Take AP Classes and Save Money on College

Taking AP (advanced placement) courses in high school can save you money in college. Yes, really. AP courses aren’t for every student; they’re more difficult than a general high school course and sometimes have academic standards which need to be met before a student can enroll in one. However, if you’re ready for a challenge and are motivated as a student, earning a top grade in an AP class in high school can pay dividends down the road. 


Make Your Application Stand Out

In 2017, there were more than 10 million college applications in the United States. Every day admissions officers are trying to find the best applicant for their school. Help yourself stand out by taking AP classes and doing really well in them. And if you’re decided on a major, try to excel in AP courses which are relevant to that major. 


Earn Merit Based Aid

There are scholarships and grants available to students who excel academically in high school. Merit based aid can help lower the overall cost of tuition and may be available on a yearly basis if a student keeps up their academic success in college.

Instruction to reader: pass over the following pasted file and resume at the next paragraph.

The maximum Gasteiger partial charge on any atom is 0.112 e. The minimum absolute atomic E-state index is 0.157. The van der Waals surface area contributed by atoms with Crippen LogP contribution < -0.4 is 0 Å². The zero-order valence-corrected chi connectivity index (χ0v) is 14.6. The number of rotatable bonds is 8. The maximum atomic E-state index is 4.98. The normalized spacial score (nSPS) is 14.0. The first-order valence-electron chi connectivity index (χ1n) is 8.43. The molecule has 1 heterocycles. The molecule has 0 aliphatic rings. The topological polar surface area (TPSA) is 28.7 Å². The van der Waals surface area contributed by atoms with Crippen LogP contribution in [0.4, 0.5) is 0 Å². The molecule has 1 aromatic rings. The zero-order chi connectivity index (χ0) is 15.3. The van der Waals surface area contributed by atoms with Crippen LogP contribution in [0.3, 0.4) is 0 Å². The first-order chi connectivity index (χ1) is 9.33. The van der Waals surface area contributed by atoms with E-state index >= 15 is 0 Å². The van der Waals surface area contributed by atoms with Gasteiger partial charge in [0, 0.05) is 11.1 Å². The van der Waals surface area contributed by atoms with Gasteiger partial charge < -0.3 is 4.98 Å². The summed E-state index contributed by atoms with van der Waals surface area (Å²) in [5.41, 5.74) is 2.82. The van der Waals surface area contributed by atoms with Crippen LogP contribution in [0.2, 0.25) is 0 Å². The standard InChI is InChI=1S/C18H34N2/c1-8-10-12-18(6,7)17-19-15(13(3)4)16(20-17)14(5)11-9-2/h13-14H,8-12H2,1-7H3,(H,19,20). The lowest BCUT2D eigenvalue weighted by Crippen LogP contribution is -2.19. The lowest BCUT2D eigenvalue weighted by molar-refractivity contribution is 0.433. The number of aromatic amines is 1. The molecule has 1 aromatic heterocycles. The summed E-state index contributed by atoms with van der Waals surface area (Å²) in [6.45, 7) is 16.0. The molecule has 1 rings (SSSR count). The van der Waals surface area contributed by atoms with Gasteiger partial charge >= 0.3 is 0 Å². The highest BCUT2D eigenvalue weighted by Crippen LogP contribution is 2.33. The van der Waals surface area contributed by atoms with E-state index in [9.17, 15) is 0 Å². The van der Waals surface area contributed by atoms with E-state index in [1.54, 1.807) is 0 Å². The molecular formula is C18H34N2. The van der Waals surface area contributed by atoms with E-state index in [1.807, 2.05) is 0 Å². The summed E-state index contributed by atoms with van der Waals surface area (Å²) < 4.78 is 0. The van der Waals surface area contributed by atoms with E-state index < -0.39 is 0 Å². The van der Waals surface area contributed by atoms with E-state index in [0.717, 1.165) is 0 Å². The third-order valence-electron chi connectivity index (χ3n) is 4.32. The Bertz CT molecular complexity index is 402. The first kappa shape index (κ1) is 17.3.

Challenge Yourself Academically

AP courses are harder than regular high school classes. Students will be challenged, invest more time in their studies, and develop critical thinking skills which can be used to help prepare them for college studies. 


Earn College Credit and Save Money

After succeeding in an AP class, high school students have the option to take AP exams. If a students receives a 4 or 5 on the exam, they may be awarded college credits. The more AP classes a student takes, the more AP exams they pass, and the more college credits they earn before even enrolling in a school results in a lower tuition bill; and perhaps the opportunity to graduate early. 


Open the Door to More Options with College Course Selection

If a student earns college credit for AP classes in high school that opens the door for a student to select electives and core major courses they normally may not have the option to study. The opportunity to broaden one’s academic horizons is a good thing. 


Questions about AP classes? Ready to start planning for college? Curious about how merit based aid relates to Expected Family Contribution? Make an appointment to meet with one of Accolade Financial’s experts today.